Just to mess things up a little further Ricks also begins relationships with Sezer’s girlfriend, Ania (Joanna Kulig) who is totally in love with his work and also the older Margit (Kristen Scott Thomas) whom he meets at a writer’s party.

What is most disappointing is the fact that early on The Woman In The Fifth really does suck you in. The screenplay (penned by Pawel Pawilkowski who also directed the film) sets up the characters really well and even though there are a lot of questions about Ricks and what he has done in the past he is portrayed in such a way that you can’t help but like him and you want to see everything work out for him.

Sadly the film is ruined by Pawilkowski letting the film become totally confusing about three-quarters of the way into it. People will try to guess exactly what happened, but it is impossible for anybody to know completely, and even if the popular myth that Ricks is sinking deep into a mental breakdown is true, then it is Pawilkowski’s responsibility as a filmmaker to allow his audience to get at least a little insight into what is happening. You either do that, or you lose fans before you can even blink.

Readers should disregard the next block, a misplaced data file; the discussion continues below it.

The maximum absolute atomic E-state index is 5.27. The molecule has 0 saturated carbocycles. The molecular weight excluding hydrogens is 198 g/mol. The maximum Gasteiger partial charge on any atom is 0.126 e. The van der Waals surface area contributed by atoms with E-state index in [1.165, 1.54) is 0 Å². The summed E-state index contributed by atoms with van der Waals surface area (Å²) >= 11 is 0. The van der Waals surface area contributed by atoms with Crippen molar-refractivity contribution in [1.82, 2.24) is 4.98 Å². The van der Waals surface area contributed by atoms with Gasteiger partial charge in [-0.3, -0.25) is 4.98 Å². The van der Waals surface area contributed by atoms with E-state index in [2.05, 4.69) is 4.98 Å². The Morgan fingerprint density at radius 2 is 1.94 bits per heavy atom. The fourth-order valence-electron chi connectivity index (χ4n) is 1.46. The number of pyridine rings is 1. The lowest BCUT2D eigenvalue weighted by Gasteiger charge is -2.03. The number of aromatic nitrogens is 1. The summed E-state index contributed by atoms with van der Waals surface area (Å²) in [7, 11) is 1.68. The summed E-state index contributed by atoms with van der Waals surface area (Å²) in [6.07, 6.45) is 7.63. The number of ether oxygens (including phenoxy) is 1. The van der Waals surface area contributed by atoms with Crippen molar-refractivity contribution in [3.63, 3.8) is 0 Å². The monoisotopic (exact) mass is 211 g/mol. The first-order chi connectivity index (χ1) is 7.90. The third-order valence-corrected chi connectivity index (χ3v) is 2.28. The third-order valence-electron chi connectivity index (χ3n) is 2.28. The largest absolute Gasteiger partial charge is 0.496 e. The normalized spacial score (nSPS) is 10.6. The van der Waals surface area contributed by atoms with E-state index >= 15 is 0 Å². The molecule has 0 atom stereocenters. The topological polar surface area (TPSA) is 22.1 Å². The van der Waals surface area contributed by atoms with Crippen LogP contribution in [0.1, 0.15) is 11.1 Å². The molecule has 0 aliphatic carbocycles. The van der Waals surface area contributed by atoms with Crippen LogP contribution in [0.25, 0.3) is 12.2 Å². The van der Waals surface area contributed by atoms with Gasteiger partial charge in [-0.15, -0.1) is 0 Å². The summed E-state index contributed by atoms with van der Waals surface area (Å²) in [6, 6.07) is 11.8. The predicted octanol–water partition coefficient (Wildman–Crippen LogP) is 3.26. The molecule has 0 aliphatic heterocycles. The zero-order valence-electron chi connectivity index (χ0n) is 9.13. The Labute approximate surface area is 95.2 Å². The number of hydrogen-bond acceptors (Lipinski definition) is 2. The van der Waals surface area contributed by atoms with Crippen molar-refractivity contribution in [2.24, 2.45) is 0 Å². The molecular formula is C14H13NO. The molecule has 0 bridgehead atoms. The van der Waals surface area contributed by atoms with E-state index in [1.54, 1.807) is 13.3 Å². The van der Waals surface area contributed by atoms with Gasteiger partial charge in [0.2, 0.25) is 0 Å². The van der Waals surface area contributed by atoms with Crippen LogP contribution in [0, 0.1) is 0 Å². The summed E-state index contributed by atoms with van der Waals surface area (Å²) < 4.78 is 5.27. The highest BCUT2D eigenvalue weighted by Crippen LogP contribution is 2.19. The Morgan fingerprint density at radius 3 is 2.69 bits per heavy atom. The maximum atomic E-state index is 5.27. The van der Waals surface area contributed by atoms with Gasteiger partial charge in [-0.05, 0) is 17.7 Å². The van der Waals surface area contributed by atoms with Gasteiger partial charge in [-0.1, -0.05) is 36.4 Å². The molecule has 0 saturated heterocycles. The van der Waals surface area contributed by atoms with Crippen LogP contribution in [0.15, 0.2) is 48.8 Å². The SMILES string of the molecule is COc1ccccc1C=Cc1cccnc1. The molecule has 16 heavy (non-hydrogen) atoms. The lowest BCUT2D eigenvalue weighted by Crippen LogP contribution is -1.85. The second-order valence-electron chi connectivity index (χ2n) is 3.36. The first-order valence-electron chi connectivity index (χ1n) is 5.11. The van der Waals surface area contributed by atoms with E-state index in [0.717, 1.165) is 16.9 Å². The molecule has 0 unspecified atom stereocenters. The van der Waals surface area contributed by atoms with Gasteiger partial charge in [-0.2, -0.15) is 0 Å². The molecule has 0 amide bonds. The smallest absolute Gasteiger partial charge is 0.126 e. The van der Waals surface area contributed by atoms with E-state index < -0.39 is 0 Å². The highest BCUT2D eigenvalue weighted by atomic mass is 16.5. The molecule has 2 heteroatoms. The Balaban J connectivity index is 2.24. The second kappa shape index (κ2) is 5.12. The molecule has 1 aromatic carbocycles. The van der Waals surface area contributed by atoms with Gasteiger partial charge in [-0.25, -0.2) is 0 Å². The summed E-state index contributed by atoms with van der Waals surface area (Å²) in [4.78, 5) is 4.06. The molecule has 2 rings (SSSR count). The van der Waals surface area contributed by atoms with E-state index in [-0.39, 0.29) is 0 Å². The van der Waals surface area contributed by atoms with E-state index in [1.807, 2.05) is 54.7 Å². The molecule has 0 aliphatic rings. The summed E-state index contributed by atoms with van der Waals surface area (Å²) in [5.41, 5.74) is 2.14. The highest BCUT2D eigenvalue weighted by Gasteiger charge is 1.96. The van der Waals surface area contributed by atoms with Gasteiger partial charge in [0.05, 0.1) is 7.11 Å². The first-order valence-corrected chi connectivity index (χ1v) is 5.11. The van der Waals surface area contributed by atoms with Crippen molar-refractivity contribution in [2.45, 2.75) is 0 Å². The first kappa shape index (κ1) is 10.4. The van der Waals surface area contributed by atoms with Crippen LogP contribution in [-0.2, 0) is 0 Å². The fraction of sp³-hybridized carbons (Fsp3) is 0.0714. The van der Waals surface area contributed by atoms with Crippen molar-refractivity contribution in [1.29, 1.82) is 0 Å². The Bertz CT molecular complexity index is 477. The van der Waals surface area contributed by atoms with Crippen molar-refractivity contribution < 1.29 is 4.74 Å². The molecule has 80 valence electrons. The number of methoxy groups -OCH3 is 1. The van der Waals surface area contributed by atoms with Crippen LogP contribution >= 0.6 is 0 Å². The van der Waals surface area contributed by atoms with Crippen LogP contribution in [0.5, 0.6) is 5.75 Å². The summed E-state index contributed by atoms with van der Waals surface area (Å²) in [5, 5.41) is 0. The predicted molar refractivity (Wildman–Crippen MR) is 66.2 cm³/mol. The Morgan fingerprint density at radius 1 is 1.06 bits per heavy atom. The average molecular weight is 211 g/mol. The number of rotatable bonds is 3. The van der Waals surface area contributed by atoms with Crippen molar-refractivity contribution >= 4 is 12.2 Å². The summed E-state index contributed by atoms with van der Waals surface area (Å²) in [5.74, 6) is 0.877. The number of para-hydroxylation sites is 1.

Despite that disappointment, there are some things that make The Woman In The Fifth a watchable film. It is great to see Ethan Hawke once again getting a meaty role. Despite some brilliant performances in recent times, especially in Daybreakers, he has been largely off the radar in Hollywood, a shame because he is a fine actor that normally delivers a powerful performance.

As usual, Kristin Scott Thomas also is on top of her game, but it is Joanna Kulig that outshines everyone around her. This Polish actress has been promising in roles in her homeland, but in The Woman In The Fifth she announces herself to the whole world as an actress who is somebody for whom to watch out.

It is hard to recommend The Woman In The Fifth as a good film to watch as the film loses its audience with an ending that is just a little too far ‘out there’ for any cinema goer to feel completely satisfied, because it ends up raising more questions than it answers.


Dave’s review from Buzz Magazine